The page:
I totally know where you're coming from, Valse. You're being neither persnickety nor pedantic. Unfortunately, English — especially when adapting foreign words and names — is one big miasma of bafflegab.
I still spell "fish" as ghoti1 and "potato" as ghoughphtheightteeau.
Somewhat of a rarity, this is a one-word litotes. Because English allows the piling on of multiple affixes, both non- and in- can be prefixed to secure instead of requiring the writer or speaker to say "not insecure."
While technically a double negative, figures of speech and rhetorical devices, especially litotes, are given a certain amount of latitude with regard to the double-negative rule.
This list, and the comments that I make on the words listed here, are licensed under a Creative Commons license. Feel free to reuse this list however you see fit within the scope of the license! Other users’ comments may not be licensed as such.
I actually hadn't even heard of GCIDE until I went looking for it, but evidently it's the entire 1913 (or whatever) public-domain Websters in well-formed XML format. A good parser and some glue and you've got yourself a headword checker -- at least, one that checks for headwords from 100 years ago. :)
I love the site and I'm glad you had the idea to develop it before I did. I tend to overextend myself and if I had thought of wordie.org, I know it would have stalled and failed. Congratulations on a great "Web 2.1" site: semantic, folksonimied, but not eye-candied.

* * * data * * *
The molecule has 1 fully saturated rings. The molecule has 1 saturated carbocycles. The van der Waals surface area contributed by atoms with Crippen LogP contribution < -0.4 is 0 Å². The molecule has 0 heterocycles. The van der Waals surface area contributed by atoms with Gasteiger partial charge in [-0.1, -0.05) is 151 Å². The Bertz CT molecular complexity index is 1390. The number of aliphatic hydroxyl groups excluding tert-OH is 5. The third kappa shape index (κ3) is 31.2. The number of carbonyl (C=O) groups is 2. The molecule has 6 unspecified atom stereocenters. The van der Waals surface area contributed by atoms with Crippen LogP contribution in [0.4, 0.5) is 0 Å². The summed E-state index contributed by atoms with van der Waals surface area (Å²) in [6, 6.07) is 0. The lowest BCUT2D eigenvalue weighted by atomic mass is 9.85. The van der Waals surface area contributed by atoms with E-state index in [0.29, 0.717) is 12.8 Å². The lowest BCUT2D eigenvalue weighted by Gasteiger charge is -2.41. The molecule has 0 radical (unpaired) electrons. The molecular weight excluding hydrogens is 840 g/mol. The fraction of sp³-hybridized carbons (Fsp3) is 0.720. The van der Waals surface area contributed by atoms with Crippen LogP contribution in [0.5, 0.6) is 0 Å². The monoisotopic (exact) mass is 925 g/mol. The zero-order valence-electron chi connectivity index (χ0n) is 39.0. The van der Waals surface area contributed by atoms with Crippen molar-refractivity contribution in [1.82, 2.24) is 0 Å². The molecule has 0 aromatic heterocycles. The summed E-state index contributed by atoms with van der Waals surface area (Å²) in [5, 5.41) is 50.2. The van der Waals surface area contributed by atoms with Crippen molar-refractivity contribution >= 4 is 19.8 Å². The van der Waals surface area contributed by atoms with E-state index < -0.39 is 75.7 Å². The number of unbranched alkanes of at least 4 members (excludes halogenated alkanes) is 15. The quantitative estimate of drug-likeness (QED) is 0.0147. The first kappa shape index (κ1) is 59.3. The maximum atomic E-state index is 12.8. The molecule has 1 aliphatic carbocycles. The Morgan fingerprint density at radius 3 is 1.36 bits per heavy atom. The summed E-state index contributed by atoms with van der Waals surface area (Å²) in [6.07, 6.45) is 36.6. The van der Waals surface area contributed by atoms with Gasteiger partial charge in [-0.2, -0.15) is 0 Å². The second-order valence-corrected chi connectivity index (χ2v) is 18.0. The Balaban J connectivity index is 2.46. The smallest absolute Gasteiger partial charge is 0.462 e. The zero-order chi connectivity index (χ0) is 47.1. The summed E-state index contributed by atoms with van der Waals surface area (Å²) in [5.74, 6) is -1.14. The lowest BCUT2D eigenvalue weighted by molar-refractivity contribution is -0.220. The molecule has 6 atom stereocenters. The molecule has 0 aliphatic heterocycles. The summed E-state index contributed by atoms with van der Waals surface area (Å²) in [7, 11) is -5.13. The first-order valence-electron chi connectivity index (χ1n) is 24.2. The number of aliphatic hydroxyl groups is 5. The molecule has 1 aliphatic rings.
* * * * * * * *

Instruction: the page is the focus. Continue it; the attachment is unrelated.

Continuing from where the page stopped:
I know that it's a massive request, given the morphology of English, but as a future enhancement, it would be great if you could have wordie try to guess (potentially with user confirmation) the root word when a word is entered, so that we don't end up with, say, discern, discerning, discerned, discernable, discerns, etc., all as separate entries, each with different people listing each one. So if I entered "discerned" maybe it should ask me in a nice AJAXy way, " 'Discern' is already listed. Add it to list instead?"
There are XML-based dictionaries (or one, at least) on the web that might make the task a little easier -- GCIDE.
This is a great site, and I'm glad to have it. Thanks for putting it together!
"Ah, what was the question? Oh yeah, 'Memento Mori' It means remember it's inevitable that we will all die It sounds quite depressing when said so raw and direct But it means don't hang yourself on a material life But that gets dropped when I'm bop on shopping day Am I shallow, am I hung up on such wrong ways?" — "Memento Mori" by The Streets
This was one that was recently featured on the KPBS show A Way With Words: dour. The correct pronunciation, which I didn't realize until hearing the show, is not (IPA) /daʊɹ/ ("sour") but actually /dʊɹ/ ("sure").
Hey there! Looks like we've got a common goal: Capturing the words of IJ. My list is at http://wordie.org/people/billifer?wl=993 if you'd like to take a look at what I've got thusfar. I'm still reading the book (slowly but surely), and I'm adding words to the list every few days.
Muration is a close relative of mutation, the best I can determine. However, this word was added specifically as an element of a list I am harvesting — words which appear in the novel Infinite Jest by David Foster Wallace. As such, the word murated should stay.
Additionally, as I've pointed out in my comment, muration is, indeed, an actual word, though it might best be considered scientific jargon.
Possibly a double entendre. A neologism that could describe something as similar to Voltaire's antihero Candide; or, possibly, describing an object as similar to the yeast Candida albicans. Both seem to be applicable to the Infinite Jest character (Prince Q―) described by this word.
A sign, signal, etc. Related to the word semiotics. A semion is the basic unit of semiotics, indivisible and the smallest piece of information that can be encoded. It is analogous to the words meme, morpheme, grapheme, phoneme, and atom within other contexts of communication and linguistics.